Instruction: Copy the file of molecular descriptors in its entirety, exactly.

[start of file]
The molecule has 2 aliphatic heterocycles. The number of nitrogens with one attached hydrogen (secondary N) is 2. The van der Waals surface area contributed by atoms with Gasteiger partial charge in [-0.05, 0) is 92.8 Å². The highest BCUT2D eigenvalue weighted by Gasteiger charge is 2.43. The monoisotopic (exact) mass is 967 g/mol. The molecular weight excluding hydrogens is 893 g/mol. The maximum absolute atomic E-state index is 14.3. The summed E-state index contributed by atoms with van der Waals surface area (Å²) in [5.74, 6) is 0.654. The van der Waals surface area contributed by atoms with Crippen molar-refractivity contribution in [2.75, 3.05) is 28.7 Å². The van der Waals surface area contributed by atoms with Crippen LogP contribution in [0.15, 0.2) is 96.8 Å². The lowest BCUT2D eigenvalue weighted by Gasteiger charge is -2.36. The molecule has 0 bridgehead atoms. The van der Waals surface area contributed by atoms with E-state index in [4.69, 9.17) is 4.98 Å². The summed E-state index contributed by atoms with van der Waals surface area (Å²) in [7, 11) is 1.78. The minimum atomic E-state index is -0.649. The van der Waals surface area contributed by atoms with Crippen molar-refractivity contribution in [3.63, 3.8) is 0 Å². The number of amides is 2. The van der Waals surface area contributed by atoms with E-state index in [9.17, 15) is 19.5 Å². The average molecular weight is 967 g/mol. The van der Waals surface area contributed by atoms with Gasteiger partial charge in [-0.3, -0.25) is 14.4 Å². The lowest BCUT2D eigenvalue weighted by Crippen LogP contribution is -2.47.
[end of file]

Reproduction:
The molecule has 2 aliphatic heterocycles. The number of nitrogens with one attached hydrogen (secondary N) is 2. The van der Waals surface area contributed by atoms with Gasteiger partial charge in [-0.05, 0) is 92.8 Å². The highest BCUT2D eigenvalue weighted by Gasteiger charge is 2.43. The monoisotopic (exact) mass is 967 g/mol. The molecular weight excluding hydrogens is 893 g/mol. The maximum absolute atomic E-state index is 14.3. The summed E-state index contributed by atoms with van der Waals surface area (Å²) in [5.74, 6) is 0.654. The van der Waals surface area contributed by atoms with Crippen molar-refractivity contribution in [2.75, 3.05) is 28.7 Å². The van der Waals surface area contributed by atoms with Crippen LogP contribution in [0.15, 0.2) is 96.8 Å². The lowest BCUT2D eigenvalue weighted by Gasteiger charge is -2.36. The molecule has 0 bridgehead atoms. The van der Waals surface area contributed by atoms with E-state index in [4.69, 9.17) is 4.98 Å². The summed E-state index contributed by atoms with van der Waals surface area (Å²) in [7, 11) is 1.78. The minimum atomic E-state index is -0.649. The van der Waals surface area contributed by atoms with Crippen molar-refractivity contribution in [3.63, 3.8) is 0 Å². The number of amides is 2. The van der Waals surface area contributed by atoms with E-state index in [9.17, 15) is 19.5 Å². The average molecular weight is 967 g/mol. The van der Waals surface area contributed by atoms with Gasteiger partial charge in [-0.3, -0.25) is 14.4 Å². The lowest BCUT2D eigenvalue weighted by Crippen LogP contribution is -2.47.